Global Policy Forum

War Crimes Prosecutions at The Hague


By Tom Hundley

Baltimore Sun
June 12, 2005

In the lobby of the bland brick insurance company building that now houses the United Nations war crimes tribunal, the video screen that lists the day's courtroom activity is a who's who of Balkan bad guys. In Courtroom II last week, there was Naser Oric, the Bosnian Muslim gangster-turned-warlord whose savage attacks on Bosnian Serbs did much to provoke the retaliatory massacres at Srebrenica. He is charged with multiple counts of murder and cruel treatment, wanton destruction of cities and towns, and plunder of public and private property. Upstairs in Courtroom III, Momcilo Krajisnik, the bushy-browed former president of the Bosnian Serb statelet and longtime political front man for Bosnian Serb leader Radovan Karadzic, was on trial for genocide and crimes against humanity. And in Courtroom I, the trial of former Yugoslav leader Slobodan Milosevic, in its third year, grinds on.

The war crimes trials in The Hague have pretty much fallen off the radar of most Western news organizations. Only a few journalists from the Balkans keep an eye on proceedings. But in recent months, the prosecutions have quietly gathered an impressive head of steam. "This is the busiest we've been," said Jim Landale, a spokesman for the tribunal. "Sometimes we've got courtrooms running from 8 in the morning until 7 at night."

When chief prosecutor Carla Del Ponte issued her final round of indictments last March, it brought the total to 162. Of those, 10 remain at large, most notably Karadzic and his top general, Ratko Mladic. And Mladic's days as a fugitive may soon be drawing to a close, according to U.S. Undersecretary of State Nicholas Burns. After meeting with Serbian officials in Belgrade on Thursday, Burns told reporters, "My strong impression ... is that the [Serbian] government is working very seriously to find General Mladic and there will be a sincere attempt to capture him or to have him voluntarily surrender and to send him to The Hague." Burns added: "We are confident that his days in relative freedom are numbered."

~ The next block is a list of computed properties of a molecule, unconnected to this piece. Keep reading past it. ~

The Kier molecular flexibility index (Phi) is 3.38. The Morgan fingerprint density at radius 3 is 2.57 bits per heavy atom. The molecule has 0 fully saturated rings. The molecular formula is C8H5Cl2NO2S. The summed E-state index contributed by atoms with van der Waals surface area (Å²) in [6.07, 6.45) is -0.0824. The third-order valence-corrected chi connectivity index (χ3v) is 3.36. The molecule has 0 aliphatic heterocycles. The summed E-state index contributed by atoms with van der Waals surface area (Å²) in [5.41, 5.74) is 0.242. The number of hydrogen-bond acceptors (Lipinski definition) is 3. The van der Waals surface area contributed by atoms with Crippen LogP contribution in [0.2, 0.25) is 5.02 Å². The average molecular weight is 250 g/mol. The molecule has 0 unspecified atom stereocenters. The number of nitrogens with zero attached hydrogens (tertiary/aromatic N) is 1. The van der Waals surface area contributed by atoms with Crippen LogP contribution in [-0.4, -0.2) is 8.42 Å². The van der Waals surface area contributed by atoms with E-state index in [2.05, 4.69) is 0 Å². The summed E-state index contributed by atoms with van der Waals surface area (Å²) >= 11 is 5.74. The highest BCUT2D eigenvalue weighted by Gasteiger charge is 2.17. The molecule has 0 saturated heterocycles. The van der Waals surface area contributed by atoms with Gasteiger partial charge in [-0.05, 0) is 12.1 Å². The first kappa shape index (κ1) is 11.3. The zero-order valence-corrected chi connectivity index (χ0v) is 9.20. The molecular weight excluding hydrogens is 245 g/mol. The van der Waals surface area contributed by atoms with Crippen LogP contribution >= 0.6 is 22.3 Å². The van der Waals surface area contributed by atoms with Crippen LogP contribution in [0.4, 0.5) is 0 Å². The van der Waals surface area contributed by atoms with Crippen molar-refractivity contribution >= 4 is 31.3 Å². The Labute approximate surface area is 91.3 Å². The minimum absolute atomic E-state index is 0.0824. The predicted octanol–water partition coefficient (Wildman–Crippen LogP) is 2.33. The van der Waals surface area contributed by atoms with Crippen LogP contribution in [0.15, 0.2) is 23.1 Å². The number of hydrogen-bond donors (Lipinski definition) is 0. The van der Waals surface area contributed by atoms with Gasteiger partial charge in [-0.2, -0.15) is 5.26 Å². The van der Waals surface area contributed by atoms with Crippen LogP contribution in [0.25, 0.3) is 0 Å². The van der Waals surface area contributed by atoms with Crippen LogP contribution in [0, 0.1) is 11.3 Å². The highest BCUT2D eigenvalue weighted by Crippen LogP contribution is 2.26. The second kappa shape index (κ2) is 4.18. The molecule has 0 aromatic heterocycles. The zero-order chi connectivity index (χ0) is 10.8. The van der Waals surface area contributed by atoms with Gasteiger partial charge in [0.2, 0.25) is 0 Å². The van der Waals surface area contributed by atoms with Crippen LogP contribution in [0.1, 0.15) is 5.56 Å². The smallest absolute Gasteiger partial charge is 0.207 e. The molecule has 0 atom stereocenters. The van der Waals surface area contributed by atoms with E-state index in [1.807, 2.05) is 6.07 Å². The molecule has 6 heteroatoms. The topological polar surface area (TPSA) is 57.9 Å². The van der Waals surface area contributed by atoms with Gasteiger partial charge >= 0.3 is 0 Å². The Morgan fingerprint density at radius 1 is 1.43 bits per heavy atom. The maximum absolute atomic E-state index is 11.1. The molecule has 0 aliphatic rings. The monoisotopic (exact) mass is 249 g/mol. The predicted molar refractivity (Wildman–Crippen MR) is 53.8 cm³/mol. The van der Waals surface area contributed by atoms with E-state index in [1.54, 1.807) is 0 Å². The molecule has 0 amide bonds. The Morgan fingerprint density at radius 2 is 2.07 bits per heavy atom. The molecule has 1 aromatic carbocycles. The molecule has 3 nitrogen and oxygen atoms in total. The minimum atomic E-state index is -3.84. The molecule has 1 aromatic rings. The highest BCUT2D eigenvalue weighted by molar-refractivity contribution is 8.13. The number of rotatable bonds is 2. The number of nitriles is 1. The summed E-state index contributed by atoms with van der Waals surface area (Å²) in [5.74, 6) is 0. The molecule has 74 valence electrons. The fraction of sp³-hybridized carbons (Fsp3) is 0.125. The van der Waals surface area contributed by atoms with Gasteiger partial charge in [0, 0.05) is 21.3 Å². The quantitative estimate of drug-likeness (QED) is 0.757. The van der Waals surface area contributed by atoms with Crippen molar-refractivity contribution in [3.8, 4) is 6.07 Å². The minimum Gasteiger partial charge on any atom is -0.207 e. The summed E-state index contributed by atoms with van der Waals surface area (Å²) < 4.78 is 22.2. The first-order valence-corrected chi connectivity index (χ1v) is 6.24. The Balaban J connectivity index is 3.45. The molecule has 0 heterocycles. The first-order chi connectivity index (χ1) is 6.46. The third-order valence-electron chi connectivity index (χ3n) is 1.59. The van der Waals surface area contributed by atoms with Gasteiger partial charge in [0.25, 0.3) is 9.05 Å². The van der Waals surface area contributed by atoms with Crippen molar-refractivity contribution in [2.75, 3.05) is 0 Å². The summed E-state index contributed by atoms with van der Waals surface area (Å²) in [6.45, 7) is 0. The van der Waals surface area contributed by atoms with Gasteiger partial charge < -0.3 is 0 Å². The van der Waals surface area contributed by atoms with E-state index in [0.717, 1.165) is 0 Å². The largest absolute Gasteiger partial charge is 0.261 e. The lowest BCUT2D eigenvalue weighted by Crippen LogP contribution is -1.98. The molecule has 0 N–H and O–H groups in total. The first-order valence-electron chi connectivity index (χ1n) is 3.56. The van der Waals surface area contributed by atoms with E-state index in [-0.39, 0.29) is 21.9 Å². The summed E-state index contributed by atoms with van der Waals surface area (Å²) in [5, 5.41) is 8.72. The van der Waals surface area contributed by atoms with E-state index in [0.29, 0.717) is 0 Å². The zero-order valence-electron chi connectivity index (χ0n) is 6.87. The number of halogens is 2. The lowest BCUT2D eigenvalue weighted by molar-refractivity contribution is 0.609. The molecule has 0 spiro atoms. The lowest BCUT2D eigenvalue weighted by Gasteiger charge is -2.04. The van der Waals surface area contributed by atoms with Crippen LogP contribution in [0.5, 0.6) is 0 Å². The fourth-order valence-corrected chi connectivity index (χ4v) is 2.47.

In its early days, the tribunal had to satisfy itself with a few low-level suspects - camp guards, village police and assorted small-town punks. Most of the big shots were still in power. These days, almost all the political and military elites responsible for the worst of the war crimes in the former Yugoslavia have been handed over to the tribunal. Since the beginning of the year, about two dozen top suspects have surrendered to authorities at The Hague. They include Gen. Momcilo Perisic, chief of staff of the Yugoslav army during the wars in Croatia and Bosnia; Gen. Nebojsa Pavkovic, who commanded the Yugoslav army in Kosovo during the 1999 war, and Ramush Haradinaj, the prime minister of Kosovo and a former commander of the Kosovo Liberation Army. Haradinaj stepped down as prime minister before surrendering.

The reason for the rush of surrenders has been coordinated political and economic pressure from the European Union and the United States. "The EU has been very clear; the U.S. has been very clear. There is no daylight between the two, and that has been understood in the capitals of the former Yugoslavia," said Landale, the tribunal spokesman. The EU suspended membership talks with Croatia this year because of its failure to produce Gen. Ante Gotovina, the wartime chief of staff of the Croatian army. Similarly, the Bush administration has been withholding $40 million in economic aid to Serbia, although on Thursday Burns announced that $10 million would be released because of Belgrade's recent steps toward cooperation in the Mladic case. Although most of the recent surrenders have been "voluntary," in many cases local authorities told the suspect that he had no choice. This polite fiction allowed the government and the accused to save face in societies where the tribunal is viewed with disdain and some war crimes suspects are still seen as heroes.